DETROIT -- For a long time, General Motors relied on rental sales to make its monthly totals look better. Now, it has a new problem: how to convince market watchers to pay more attention to its retail sales -- deliveries to individual customers -- than those monthly totals.
That's because GM is in the midst of a big cutback in sales to rental fleets, an effort executives say is aimed at improving the bottom line, even if it stunts revenue or market-share growth in the short term.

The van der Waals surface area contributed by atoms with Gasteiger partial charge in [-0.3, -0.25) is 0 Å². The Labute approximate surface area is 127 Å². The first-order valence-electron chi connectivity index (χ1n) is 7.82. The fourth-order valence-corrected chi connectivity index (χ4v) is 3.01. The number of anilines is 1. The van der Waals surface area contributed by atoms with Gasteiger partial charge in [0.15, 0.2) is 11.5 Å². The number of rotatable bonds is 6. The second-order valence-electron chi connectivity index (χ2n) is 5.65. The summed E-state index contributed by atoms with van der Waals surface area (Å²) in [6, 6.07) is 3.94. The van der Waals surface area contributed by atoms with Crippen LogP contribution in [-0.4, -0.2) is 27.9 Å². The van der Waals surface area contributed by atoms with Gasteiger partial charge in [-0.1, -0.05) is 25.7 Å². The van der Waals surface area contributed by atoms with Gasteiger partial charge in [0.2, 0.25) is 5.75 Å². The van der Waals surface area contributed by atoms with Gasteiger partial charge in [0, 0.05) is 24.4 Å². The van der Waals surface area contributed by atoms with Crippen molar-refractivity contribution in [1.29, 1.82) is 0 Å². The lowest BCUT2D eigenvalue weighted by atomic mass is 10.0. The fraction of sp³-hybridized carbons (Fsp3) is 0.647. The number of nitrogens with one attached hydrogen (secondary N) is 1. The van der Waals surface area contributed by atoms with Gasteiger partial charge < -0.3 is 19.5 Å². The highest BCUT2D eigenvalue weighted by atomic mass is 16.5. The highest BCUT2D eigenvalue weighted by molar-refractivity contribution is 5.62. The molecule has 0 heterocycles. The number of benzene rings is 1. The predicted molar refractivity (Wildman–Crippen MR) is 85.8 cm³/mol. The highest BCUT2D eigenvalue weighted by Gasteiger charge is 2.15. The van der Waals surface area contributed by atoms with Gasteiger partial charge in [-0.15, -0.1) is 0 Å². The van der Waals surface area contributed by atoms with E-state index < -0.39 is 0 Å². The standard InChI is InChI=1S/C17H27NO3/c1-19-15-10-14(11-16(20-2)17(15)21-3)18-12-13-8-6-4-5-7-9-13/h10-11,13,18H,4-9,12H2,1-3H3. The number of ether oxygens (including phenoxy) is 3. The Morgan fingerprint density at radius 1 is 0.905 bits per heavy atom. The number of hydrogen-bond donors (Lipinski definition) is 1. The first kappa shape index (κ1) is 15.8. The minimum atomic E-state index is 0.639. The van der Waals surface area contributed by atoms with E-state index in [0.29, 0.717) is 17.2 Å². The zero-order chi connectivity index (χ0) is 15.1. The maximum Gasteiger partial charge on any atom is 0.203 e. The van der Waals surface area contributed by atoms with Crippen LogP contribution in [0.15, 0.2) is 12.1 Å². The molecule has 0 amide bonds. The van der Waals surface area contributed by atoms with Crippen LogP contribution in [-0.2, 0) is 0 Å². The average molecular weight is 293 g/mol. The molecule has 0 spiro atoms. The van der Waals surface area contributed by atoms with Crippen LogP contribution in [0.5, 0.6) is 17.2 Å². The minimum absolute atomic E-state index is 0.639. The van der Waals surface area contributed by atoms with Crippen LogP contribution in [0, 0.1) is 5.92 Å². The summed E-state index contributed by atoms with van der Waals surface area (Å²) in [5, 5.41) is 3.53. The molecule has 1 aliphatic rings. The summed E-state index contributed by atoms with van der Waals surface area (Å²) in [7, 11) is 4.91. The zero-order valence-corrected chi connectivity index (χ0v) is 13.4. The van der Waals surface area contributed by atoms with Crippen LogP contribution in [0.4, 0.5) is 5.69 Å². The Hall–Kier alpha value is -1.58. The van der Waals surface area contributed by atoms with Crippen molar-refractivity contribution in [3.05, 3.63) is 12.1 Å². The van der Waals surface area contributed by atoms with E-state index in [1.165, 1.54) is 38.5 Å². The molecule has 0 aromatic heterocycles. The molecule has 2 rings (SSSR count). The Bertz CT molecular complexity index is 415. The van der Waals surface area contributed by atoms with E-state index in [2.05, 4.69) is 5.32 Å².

GM already was keeping a tighter lid on rental sales following its 2009 bankruptcy. But it has been making deeper cuts lately, reducing rentals by 11 percent last year, or nearly 50,000 vehicles. In January alone, its rental sales sank by 13,000 vehicles vs. a year earlier.
The company's rationale is that rental sales are low-margin and tend to harm residual values and brand image. The Chevy Impala, for instance, is still regarded by many consumers as the quintessential rental car, even after a 2013 redesign that drew raves from Consumer Reports and others.